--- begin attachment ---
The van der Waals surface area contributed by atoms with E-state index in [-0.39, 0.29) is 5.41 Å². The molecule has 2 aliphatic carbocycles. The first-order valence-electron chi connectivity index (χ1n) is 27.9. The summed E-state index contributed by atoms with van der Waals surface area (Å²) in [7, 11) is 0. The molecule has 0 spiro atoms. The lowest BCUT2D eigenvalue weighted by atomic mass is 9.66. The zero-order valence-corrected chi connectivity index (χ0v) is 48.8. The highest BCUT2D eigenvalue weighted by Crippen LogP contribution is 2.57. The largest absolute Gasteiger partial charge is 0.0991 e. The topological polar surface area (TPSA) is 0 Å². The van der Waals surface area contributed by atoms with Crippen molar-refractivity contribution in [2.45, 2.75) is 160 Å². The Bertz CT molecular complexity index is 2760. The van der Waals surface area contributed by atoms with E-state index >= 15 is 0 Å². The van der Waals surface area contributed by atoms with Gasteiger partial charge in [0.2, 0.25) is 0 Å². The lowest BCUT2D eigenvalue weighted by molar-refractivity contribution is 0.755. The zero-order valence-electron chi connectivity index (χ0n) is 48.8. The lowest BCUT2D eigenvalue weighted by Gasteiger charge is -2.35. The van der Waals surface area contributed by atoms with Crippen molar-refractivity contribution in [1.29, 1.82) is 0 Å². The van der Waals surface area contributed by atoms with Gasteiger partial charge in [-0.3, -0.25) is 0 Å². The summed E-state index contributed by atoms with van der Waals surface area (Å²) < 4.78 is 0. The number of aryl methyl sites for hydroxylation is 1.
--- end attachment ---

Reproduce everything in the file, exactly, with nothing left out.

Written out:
The van der Waals surface area contributed by atoms with E-state index in [-0.39, 0.29) is 5.41 Å². The molecule has 2 aliphatic carbocycles. The first-order valence-electron chi connectivity index (χ1n) is 27.9. The summed E-state index contributed by atoms with van der Waals surface area (Å²) in [7, 11) is 0. The molecule has 0 spiro atoms. The lowest BCUT2D eigenvalue weighted by atomic mass is 9.66. The zero-order valence-corrected chi connectivity index (χ0v) is 48.8. The highest BCUT2D eigenvalue weighted by Crippen LogP contribution is 2.57. The largest absolute Gasteiger partial charge is 0.0991 e. The topological polar surface area (TPSA) is 0 Å². The van der Waals surface area contributed by atoms with Crippen molar-refractivity contribution in [2.45, 2.75) is 160 Å². The Bertz CT molecular complexity index is 2760. The van der Waals surface area contributed by atoms with E-state index >= 15 is 0 Å². The van der Waals surface area contributed by atoms with Gasteiger partial charge in [0.2, 0.25) is 0 Å². The lowest BCUT2D eigenvalue weighted by molar-refractivity contribution is 0.755. The zero-order valence-electron chi connectivity index (χ0n) is 48.8. The lowest BCUT2D eigenvalue weighted by Gasteiger charge is -2.35. The van der Waals surface area contributed by atoms with Crippen molar-refractivity contribution in [1.29, 1.82) is 0 Å². The van der Waals surface area contributed by atoms with Gasteiger partial charge in [-0.3, -0.25) is 0 Å². The summed E-state index contributed by atoms with van der Waals surface area (Å²) < 4.78 is 0. The number of aryl methyl sites for hydroxylation is 1.